DEAD MAN’S FLATS – A public hearing gave residents of the MD of Bighorn a chance to voice their feelings for a proposed visitor and flexible accommodation of more than 100 units in the hamlet of Dead Man’s Flats.
But the quick hearing lasted just under 10 minutes and had no members of the community speak in either favour or opposition. However, four written submissions were received, including one from Alberta Transportation.
Jenny Kasprowicz, a planner with the MD of Bighorn, said the letters outlined concerns of the new interchange, parking issues, mixing uses between commercial and residential and the capacity of infrastructure in Dead Man’s Flats.
The proposed mixed-use building has an early conceptual plan of 105 units, with 31 being for visitor accommodation and the remaining 74 for flexible accommodation. The ground floor would be for commercial use.
If approved, the plans would have to go through the development permit stage and the Municipal Planning Commission would have to OK the conceptual scheme before permits are issued.
The municipality’s operations department would also have to review any plans and a third-party engineering firm would look at the plans and return to council.
The first reading for the project was on Nov. 9.
If ultimately approved, four lots of land from the Dead Man’s Flats highway commercial district would need to be amended to the commercial mixed-use district.
The building has proposed a mix of above and underground parking, but it’s not until the development permit stage when the exact spots will be known. The land use bylaw allows a maximum of 125, though the conceptual scheme had it tentatively at 131 both above and belowground.
The aboveground parking would be for the commercial properties and underground for visitor and flexible units.
The MD of Bighorn’s municipal development plan (MDP) requires future development for commercial use to be geared towards tourism, recreationalist and local residents.
The hearing was originally set for Dec. 6, but was delayed until Jan. 11 due to an error in a public notice with the incorrect address for the MD of Bighorn.
Though minor, the municipality postponed the hearing for a month to meet the requirements of the Municipal Government Act and allow residents to support or oppose the potential development.
Adjacent property owners received a mailed notice, but the broader advertisement allowed all residents the opportunity to express their opinions.
At the Dec. 6 meeting, the lone submission was from Alberta Transportation on a possible future realignment of the intersection from the Trans Canada Highway that would redirect traffic to 2nd Avenue.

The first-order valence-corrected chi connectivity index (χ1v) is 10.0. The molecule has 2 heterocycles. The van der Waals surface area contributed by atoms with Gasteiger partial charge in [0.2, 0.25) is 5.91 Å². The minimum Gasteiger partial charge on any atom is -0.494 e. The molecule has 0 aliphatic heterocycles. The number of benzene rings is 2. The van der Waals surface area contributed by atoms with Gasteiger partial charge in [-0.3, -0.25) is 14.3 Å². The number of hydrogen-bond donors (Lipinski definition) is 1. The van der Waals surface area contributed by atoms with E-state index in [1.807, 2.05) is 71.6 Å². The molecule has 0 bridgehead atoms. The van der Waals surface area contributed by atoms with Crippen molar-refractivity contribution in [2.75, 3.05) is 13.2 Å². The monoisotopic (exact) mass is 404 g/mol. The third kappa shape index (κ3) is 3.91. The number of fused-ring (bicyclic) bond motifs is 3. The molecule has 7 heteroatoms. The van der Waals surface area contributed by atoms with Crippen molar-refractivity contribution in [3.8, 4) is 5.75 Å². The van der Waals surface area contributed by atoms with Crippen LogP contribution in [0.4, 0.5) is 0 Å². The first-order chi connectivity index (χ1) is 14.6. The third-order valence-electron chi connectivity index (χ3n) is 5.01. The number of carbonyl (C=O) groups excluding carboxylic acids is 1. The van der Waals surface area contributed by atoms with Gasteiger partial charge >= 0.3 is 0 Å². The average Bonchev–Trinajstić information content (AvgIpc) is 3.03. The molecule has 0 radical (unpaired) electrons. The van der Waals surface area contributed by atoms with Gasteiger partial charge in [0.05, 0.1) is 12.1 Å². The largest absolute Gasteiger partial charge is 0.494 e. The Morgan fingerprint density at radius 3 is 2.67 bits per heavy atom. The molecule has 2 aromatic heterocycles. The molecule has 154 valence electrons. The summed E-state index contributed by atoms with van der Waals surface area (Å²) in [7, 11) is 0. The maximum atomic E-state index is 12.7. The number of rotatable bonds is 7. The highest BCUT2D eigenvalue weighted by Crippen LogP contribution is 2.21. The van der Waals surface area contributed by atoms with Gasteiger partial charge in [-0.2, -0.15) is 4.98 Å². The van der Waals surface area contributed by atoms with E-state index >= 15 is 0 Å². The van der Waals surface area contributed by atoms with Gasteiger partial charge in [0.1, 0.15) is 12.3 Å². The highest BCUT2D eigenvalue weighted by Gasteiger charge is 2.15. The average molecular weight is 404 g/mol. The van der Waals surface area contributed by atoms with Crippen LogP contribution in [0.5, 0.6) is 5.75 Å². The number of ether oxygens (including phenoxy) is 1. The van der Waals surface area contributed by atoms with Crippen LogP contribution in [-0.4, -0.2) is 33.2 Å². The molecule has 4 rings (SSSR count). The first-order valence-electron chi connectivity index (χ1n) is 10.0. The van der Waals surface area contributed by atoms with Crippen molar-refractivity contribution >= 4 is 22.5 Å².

The submission noted there were no immediate plans for doing so and the province had not set any budget for any potential project.
With the proposed visitor and flexible accommodation in the early stages, the province could still offer comments in the conceptual plan and development permit stage if it is approved to that point.
Max Tayefi, the agent for landowner Minesh Modi and president of the Calgary-based MMP Engineering, said they were aware of the aspect in the ARP but didn’t foresee any issues.
The study had been referenced in the Dead Man’s Flats area redevelopment plan, but it was more in the background than anything coming down the pipeline.
“Note that the need for, and timing of, the proposed overpass will be due to growth in Dead Man’s Flats, but would likely be as a result of the need to replace aging infrastructure or growth in the Town of Canmore,” the ARP stated.
The ARP was adopted by council in 2013 and is the guiding map for redevelopment in the hamlet for residential, commercial, high industrial, recreational and tourism-based uses.
The ultimate goal of the plan is a pedestrian-orientated area that has commercial, residential, office and other uses.
Bighorn’s MDP doesn’t allow people to stay longer than 75 days in a visitor accommodation unit, but there is no cap on flexible units that could lead to a population increase in Dead Man’s Flats.
Any taxes collected on the proposed build would be in the commercial bracket.
The November meeting when first reading was passed heard from staff that water and sewer capacities could be pushed over its existing limits. Any plans that are approved would need further assessments for water, wastewater, stormwater, traffic impact, safety, geotechnical and hydrogeological.
The hamlet is on the Town of Canmore’s water and wastewater system.